Assignment Afghanistan: Treating the war wounded, and getting them home fast


Doctors treat injured soldiers in Landstuhl, Germany

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(Landstuhl, Germany) Tuesday night in his State of the Union address, President Obama said the U.S. war in Afghanistan will be over by the end of 2014.

But that’s still a long way away for soldiers still fighting – and being injured – in the battlefield.  And soldiers are still being injured by the hundreds.

When a soldier is hurt, they’re airlifted out of Afghanistan, and usually taken to Europe.

They arrive by the busload at an American hospital on foreign soil, Landstuhl Regional Medical Center.  More than 60,000 patients have been treated at Landstuhl since the wars in Iraq and Afghanistan began.

Including, on the day of our visit, Nathan Shurter, an Army Sergeant who just days earlier in Afghanistan had a brush with death when his Army buddy stepped on an IED (improvised explosive device) next to him.

“Got him, got me, and got my saw gunner right behind me,” Shurter told FOX 31 Denver.

The homemade bomb turned the terrain into shrapnel, hurling pebbles, dirt and sticks at Shurter, embedding them in his skin.

“Some of the bigger holes (in my skin) are (from) rocks. Doesn't sound like much, but it works,” Shurter joked.

The wounds stretch from his torn-up leg to his ruptured ear drum.  And here to help make the pain go away is a nurse we met from Denver.

Taylor Ludwig went to Denver West High School. He used to work at St. Anthony Hospital.  But a while back, he decided he wanted to treat American heroes, so he picked up and moved to Germany.

“It's really a wonderful opportunity, a very humbling opportunity to work with this patient population. Every day I feel honored just to be included in this group,” Ludwig said.

For Taylor and the other medics at Landstuhl, the goal is to tend to soldiers like Nathan, and get them back home to their loved ones in the U.S. as fast as possible - usually just two or three days after they’re injured in the battlefield.

Compare that to Vietnam, when it often took a month and a half to get them back home.  For Taylor, it’s the least he can do, for men and women who do so much for their country.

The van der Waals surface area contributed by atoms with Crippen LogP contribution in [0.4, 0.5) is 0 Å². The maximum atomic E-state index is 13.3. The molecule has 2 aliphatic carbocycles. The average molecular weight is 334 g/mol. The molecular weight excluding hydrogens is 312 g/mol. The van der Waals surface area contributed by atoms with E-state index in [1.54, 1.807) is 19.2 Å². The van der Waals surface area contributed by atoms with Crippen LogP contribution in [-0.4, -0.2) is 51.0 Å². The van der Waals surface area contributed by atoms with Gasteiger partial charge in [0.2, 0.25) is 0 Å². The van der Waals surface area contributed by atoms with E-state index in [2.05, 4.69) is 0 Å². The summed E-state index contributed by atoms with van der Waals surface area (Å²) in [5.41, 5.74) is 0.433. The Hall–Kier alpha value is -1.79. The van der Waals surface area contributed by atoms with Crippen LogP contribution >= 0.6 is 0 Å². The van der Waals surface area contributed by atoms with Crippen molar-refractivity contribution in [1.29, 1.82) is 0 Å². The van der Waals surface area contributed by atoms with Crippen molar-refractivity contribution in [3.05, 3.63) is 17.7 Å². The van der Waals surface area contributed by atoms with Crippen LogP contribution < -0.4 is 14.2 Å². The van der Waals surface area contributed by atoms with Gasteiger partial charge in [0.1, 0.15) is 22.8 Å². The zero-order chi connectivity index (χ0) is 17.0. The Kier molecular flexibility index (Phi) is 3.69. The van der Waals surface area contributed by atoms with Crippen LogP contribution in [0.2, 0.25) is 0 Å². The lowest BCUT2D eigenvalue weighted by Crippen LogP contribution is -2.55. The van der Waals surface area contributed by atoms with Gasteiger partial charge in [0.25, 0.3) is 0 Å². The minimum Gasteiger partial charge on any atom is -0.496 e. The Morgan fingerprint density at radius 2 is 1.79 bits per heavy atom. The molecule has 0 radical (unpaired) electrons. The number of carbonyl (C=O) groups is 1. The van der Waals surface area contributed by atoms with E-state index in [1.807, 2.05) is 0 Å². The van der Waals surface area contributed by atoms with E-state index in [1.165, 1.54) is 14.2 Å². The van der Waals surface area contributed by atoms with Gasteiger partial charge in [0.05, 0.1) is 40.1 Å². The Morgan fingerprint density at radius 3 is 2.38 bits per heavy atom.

And while 99 percent of the injured service members who show up at Landstuhl do make it back home, occasionally the heartbreaking happens here.

On the very day we visit Landstuhl, so does the family of Army Staff Sergeant Nicholas Reid, 26.

They’ve hurried here from the U.S. to say goodbye to their son and brother.  A bomb disposal expert, he suffered massive wounds just days earlier when one of those bombs went off.

He was injured in the Kandahar province, one of the most dangerous parts of Afghanistan.

He held on for four days, but his wounds were just too severe. There was no way he could have survived. The young soldier was flown to Landstuhl and honored in an emotional Purple Heart ceremony in the hospital.

“The ones that stick with you are the people who did not survive. Because you get the most emotionally invested in those,” said Lisa Boatright, an ICU nurse at Landstuhl.

Her job is a world away from her early days as a nursing student at the University of Colorado, and her old job at Swedish Medical Center in Englewood.

There’s something different when your patients are heroes, she says, and you’re the one who has to deliver the heartbreaking news.

“For me that's the hardest part of the job, is talking to that emotional wife, or parents, or someone on the other end of the phone,” Boatright said.

Around here, soldiers like Nicholas Reid leave their mark. And leave behind a monumental task for medics:  forcing them to mourn those few soldiers who don’t get to go home, while still focusing on the many that do.

Coming up tomorrow night: We’re going back to Afghanistan, with the men and women of the 34th Aeromedical Evacuation Squadron based out of Peterson Air Force Base in Colorado Springs.  They have a very stressful job, loading and treating patients in a make-shift emergency room inside the belly of a C-130 cargo plane.  So how do they relieve the stress?  What do they do on their day off?  They’re letting us tag along.  And we’ll introduce you to a young Afghan merchant who looks like a cast member of the “Jersey Shore.”  How he’s embraced the American troops, and is sad to see them go.  That’s Wednesday night at 9 in our on-going special series, “Home From War: Assignment Afghanistan.”

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